The manufacturer ultimately takes on the responsibility of ensuring that the products they are supplying meet the minimum performance characteristics as listed in their product specifications. These product specifications are typically established based on test results obtained from independent test agencies. Once the specifications have been established, it is usually the manufacturer of the product who is performing the tests listed on the certificate of analysis.


When producing a modified roofing membrane, the end product is tested according to ASTM material specifications. For modified bituminous sheet materials, the specific tests include membrane thickness, low temperature flexibility, load strain properties, and compound stability. The load strain properties are determined by the reinforcement used to construct the membrane during manufacturing. However, once coated with the asphalt and polymer compound, you’re unable to identify the reinforcement.

Two other important tests include low-temperature flex and compound stability. These test values will confirm that the products were properly mixed with the required polymer loadings. Poor polymer dispersion or low loadings of polymer will yield low test values for low temperature flex and compound stability.

…for Scrims

There is a wide range of typical reinforcements — from polyester, fiberglass, and combinations that can be supplied as mats or scrims ranging from low to very high tensile strengths. The load strain properties listed on the certificate of analysis will allow you to confirm that the mat you chose was used to form the products you received.

…for Coatings

For coatings, typical tests may include solids, density, VOC calculations, reflectance and viscosity. These tests are all covered under ASTM specifications as well. This data is important to a customer to ensure that the products received actually meet the local (VOC) volatile organic content limits or reflectance minimums for your specific location. As states and municipalities continue to set limits for VOC and reflectance, it is imperative that you receive documentation that the products on your job site meet the necessary limits.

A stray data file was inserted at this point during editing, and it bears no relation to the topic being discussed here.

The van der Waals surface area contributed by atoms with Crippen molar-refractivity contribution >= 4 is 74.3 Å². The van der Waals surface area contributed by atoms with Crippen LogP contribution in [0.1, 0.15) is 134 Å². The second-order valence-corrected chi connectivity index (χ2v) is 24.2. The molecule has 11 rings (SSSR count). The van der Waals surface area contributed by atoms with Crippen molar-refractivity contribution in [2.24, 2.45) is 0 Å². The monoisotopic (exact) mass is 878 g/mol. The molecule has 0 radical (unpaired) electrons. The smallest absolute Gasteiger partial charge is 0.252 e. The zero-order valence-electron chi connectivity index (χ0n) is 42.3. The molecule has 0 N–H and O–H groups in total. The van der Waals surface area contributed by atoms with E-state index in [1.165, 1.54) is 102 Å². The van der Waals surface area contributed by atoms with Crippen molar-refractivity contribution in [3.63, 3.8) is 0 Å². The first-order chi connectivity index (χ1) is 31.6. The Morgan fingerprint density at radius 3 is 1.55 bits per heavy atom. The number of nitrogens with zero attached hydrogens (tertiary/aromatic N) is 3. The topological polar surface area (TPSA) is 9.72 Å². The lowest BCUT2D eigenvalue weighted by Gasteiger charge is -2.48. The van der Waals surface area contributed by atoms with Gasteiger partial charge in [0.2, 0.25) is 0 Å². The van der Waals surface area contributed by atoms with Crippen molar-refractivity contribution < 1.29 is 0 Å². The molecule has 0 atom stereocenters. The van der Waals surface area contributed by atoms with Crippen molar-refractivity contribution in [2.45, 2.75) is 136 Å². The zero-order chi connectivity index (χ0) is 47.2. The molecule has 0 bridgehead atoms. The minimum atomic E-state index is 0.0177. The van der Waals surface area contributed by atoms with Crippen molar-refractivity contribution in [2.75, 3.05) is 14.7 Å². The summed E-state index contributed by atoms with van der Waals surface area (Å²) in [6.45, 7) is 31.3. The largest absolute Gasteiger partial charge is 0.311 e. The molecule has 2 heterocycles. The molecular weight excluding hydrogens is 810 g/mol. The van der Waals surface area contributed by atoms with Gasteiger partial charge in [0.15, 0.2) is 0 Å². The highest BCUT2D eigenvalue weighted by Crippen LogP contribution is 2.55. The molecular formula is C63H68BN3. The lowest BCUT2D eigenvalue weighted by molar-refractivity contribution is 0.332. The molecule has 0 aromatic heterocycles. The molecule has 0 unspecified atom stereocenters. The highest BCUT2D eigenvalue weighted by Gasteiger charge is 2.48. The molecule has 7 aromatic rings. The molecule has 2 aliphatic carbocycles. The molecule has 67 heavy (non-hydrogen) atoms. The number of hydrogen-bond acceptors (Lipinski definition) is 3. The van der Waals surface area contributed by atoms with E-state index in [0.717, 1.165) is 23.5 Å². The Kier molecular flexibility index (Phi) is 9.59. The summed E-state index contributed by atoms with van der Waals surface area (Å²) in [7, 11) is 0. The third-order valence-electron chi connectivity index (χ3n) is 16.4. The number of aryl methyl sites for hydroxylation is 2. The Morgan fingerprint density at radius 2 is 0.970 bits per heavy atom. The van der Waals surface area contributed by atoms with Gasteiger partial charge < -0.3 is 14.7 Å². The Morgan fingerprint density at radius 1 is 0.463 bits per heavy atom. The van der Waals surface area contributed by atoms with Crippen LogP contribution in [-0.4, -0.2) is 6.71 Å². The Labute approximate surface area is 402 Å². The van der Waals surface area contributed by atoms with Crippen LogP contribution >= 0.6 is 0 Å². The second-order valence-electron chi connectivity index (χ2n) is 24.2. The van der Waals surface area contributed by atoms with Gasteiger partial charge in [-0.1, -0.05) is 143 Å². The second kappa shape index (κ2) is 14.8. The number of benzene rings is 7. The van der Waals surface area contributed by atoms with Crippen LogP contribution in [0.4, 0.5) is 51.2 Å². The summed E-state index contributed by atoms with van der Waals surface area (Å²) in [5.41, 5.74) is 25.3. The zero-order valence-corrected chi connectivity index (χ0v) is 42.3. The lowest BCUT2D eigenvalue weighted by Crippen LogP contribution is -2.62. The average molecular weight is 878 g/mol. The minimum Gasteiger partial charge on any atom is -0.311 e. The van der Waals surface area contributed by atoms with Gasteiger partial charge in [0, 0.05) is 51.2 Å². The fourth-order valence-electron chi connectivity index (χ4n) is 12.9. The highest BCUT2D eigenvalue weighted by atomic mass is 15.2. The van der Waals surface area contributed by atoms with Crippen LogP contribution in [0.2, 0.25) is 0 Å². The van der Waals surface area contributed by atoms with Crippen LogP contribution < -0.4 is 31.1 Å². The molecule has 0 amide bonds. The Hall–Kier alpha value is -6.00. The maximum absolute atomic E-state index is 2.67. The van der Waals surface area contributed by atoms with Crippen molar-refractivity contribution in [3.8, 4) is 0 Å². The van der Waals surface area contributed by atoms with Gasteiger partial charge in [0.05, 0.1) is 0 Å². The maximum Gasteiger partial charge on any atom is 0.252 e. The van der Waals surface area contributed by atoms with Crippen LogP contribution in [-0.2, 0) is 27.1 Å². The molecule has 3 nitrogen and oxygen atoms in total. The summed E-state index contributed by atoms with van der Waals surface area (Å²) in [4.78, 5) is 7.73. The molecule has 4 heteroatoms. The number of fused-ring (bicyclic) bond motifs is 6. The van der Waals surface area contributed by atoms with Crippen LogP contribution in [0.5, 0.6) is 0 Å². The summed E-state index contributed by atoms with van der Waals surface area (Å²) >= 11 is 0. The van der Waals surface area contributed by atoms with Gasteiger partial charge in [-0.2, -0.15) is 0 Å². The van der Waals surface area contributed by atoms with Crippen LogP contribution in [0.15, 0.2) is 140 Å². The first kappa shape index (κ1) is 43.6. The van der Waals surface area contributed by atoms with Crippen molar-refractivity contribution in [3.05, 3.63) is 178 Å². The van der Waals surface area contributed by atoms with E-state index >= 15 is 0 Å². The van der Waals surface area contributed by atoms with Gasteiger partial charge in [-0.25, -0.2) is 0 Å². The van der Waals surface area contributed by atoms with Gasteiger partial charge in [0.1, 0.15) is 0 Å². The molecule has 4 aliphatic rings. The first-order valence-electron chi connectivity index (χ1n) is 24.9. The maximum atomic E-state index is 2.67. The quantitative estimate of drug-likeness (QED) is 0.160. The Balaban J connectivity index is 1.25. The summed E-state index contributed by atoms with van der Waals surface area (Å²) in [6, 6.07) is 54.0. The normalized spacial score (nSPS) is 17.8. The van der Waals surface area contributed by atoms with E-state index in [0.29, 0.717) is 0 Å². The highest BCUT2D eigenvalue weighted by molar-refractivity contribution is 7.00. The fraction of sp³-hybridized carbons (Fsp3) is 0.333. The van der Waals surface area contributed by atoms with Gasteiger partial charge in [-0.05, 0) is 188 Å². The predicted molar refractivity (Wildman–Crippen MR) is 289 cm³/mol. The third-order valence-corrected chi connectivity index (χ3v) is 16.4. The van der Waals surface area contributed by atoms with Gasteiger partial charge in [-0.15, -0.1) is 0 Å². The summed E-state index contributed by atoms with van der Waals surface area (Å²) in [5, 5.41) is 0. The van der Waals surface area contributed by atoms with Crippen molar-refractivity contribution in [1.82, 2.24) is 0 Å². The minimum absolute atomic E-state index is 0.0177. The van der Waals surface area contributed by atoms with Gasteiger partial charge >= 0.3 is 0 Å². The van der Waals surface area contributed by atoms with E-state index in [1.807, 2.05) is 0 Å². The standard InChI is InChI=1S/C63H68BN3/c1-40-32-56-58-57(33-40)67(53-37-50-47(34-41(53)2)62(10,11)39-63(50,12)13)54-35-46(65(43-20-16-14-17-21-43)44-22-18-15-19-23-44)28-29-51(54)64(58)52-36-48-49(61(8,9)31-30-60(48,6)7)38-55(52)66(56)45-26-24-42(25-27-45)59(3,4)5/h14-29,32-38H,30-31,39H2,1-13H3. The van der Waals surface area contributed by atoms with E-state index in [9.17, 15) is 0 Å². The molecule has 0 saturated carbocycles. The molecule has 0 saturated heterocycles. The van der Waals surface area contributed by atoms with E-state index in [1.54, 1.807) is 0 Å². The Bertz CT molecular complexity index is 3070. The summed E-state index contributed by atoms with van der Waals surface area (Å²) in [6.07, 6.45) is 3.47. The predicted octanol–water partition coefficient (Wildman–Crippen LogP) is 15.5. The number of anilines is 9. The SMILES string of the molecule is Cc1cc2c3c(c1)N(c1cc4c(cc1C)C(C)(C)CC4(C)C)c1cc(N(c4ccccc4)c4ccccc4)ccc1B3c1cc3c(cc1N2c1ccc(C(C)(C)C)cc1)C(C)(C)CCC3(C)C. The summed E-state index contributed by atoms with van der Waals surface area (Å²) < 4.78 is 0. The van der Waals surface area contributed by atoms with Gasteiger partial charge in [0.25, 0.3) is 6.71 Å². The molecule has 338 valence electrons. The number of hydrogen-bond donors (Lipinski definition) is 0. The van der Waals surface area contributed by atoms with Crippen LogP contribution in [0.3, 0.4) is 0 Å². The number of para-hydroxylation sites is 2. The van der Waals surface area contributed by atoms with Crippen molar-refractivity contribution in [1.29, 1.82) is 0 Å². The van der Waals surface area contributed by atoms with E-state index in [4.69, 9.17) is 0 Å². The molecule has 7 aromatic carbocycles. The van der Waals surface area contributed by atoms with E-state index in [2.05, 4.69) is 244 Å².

Another important value is the product viscosity; this data can be helpful to the contractor during product application. Manufacturers typically formulate products to fall in a certain viscosity range. If the product is supplied outside the normal range, there can be improper application rates during installation, which can result in product failure.

Requiring your materials manufacturer to submit a certificate of analysis for each lot of material delivered to your job site allows you to be certain that you are receiving the quality product that you specified and paid for, providing reassurance that the completed roof will realize the performance outcomes anticipated.

About the Author: Melissa Rus has a background in the development of SBS modified asphalt roof membranes, roof coatings, and fabric reinforcements, as well as an active involvement in industry trade associations such as ASTM, CRRC, and RCMA. Melissa has been part of Garland’s research and development team since 1994. She holds a bachelor’s degree in biology from John Carroll University.